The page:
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Showing blog posts tagged with Solidarity Center

Struggling for Human Rights, Achieving Women's Empowerment

Struggling for Human Rights, Achieving Women's Empowerment

Each year on Dec. 10, the global community marks International Human Rights Day, anchored in the founding document of the United Nations, which asserts that each one of us, everywhere, at all times is entitled to the full range of human rights. 

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Court Orders Dominican Republic to Recognize Citizenship

Children born in the Dominican Republic with Haitian parents regained their citizenship rights. Photo: Ricardo Rojas

The Inter-American Court of Human Rights ordered the Dominican Republic to reform all national laws blocking the recognition of citizenship for children of undocumented parents born in the country.

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Two Leading Labor Activists Receive Global Recognition for Work

Nobel Prize winner Kailash Satyarthi, with children. Photo: www.kailashsatyarthi.net

Activists’ hard work fighting for workers’ rights often goes unrecognized. This week, however, two leading labor activists received global recognition for their defense of vulnerable workers and innovative organizing and advocacy campaigns. The AFL-CIO applauds our long-standing partners Kailash Satyarthi and Alejandra Ancheita.

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1 Year After Rana Plaza, Survivors, Families Struggle to Survive

Families of those killed at Rana Plaza gathered yesterday at the site of the collapse. None of the families pictured have received compensation. Photo: Solidarity Center

One year ago today, as the walls of the multistory Rana Plaza building collapsed around her, Moriom Begum was trapped, injured and unable to move in the dark, surrounded by the lifeless bodies of her co-workers.

To donate to the workers directly, contribute to the Bangladesh Worker Rights Defense Fund

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Dominican Citizenship Ruling Creates Stateless Underclass

Dominican Citizenship Ruling Creates Stateless Underclass

In the Dominican Republic, you can be stripped of your citizenship even if you were born there. In September 2013, the Dominican Republic’s Constitutional Court concluded that individuals who are unable to prove their parents’ regular migration status can be retroactively stripped of their citizenship.

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Report: 202 Million People Out of Work in 2013

Report: 202 Million People Out of Work in 2013

Nearly 202 million people were unemployed in 2013 around the world, some 5 million more than in 2012, because the number of jobs is not keeping pace with the growing workforce. As the world’s elite meet in Davos, Switzerland, this week to discuss global economics, the International Labor Organization released its annual jobs report, showing how much work must be done to ensure workers can support themselves and their families.

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Homicide Charges Filed in Bangladesh Clothing Factory Fire Where 112 Died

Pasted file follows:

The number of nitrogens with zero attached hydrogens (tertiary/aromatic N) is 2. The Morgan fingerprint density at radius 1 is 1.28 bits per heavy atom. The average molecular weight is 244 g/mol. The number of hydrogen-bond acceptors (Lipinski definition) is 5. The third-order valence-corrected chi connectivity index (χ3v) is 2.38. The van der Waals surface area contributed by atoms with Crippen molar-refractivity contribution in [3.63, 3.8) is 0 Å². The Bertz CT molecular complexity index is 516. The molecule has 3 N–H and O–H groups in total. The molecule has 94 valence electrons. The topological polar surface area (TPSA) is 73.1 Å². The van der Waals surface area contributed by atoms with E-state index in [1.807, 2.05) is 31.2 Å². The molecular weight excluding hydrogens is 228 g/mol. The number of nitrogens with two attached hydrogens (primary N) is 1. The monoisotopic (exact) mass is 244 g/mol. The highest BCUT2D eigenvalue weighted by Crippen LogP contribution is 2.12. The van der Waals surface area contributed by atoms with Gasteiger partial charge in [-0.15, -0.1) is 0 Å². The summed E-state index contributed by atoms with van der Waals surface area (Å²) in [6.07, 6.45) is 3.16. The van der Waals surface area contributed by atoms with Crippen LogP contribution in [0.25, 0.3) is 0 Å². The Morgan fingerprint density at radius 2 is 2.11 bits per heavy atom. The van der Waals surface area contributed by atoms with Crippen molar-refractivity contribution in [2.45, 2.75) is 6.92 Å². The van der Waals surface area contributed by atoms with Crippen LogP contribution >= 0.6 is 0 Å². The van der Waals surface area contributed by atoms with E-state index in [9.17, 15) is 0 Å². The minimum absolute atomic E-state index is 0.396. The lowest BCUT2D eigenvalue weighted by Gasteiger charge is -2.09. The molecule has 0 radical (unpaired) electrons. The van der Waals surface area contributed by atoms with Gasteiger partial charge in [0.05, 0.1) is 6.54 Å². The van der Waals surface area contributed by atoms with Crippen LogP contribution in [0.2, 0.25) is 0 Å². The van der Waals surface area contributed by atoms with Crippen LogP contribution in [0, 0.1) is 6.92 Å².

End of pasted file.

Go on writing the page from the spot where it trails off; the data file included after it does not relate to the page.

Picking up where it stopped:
The owners of the Bangladesh sweatshop garment factory where 112 workers were killed in a fire last year have been charged with homicide. Bloomberg News reports that Delwar Hossain and his wife, owners of Tazreen Fashion Ltd., and the company’s engineer were among 13 people charged under two sections of the law, including homicide.

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Send Solidarity Greetings to Bangladeshi Garment Workers

Following the Tazreen fire, thousands protested deadly working conditions in Bangladesh garment factories. Photo: BIGUF

A year ago, 112 garment workers were killed in a fire at the Tazreen Fashion Ltd. factory—and a thousand others were injured in the scramble to escape a building with no fire escapes and firmly barred windows.

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Tazreen Factory Fire: A Year Later, Survivors Feel Forgotten

Tazreen Factory Fire: A Year Later, Survivors Feel Forgotten

In interviews with the AFL-CIO Solidarity Center staff in Dhaka, the Bangladesh capital, many survivors said they were so injured in the blaze and escape from the building that they are unable to work again. Yet the compensation they received after the disaster—if they received any assistance at all—was not sufficient to cover initial medical bills, let alone pay for the expensive, ongoing care many need. Some were the sole breadwinners and, without the ability to work and with no financial assistance to see them through their recoveries, their families often go hungry, they cannot afford to send their children to school and many even risk losing their homes.

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Africa Expert: More Than One Type of Piracy Off Somalia

Dr. Abdi Samatar (forefront) and Michael Shank discussed the piracy of the rich and poor in Somalia. Photo: Kate Conradt

The new movie “Captain Phillips” tells only part of the story of Somali piracy—one that already has been repeated by the media and in policy making circles around the world, according to two Africa region experts. “The conventional conception of piracy in Somalia is myopic,” said Dr. Abdi Samatar. “There is more than one type of piracy off the Somali coast.”

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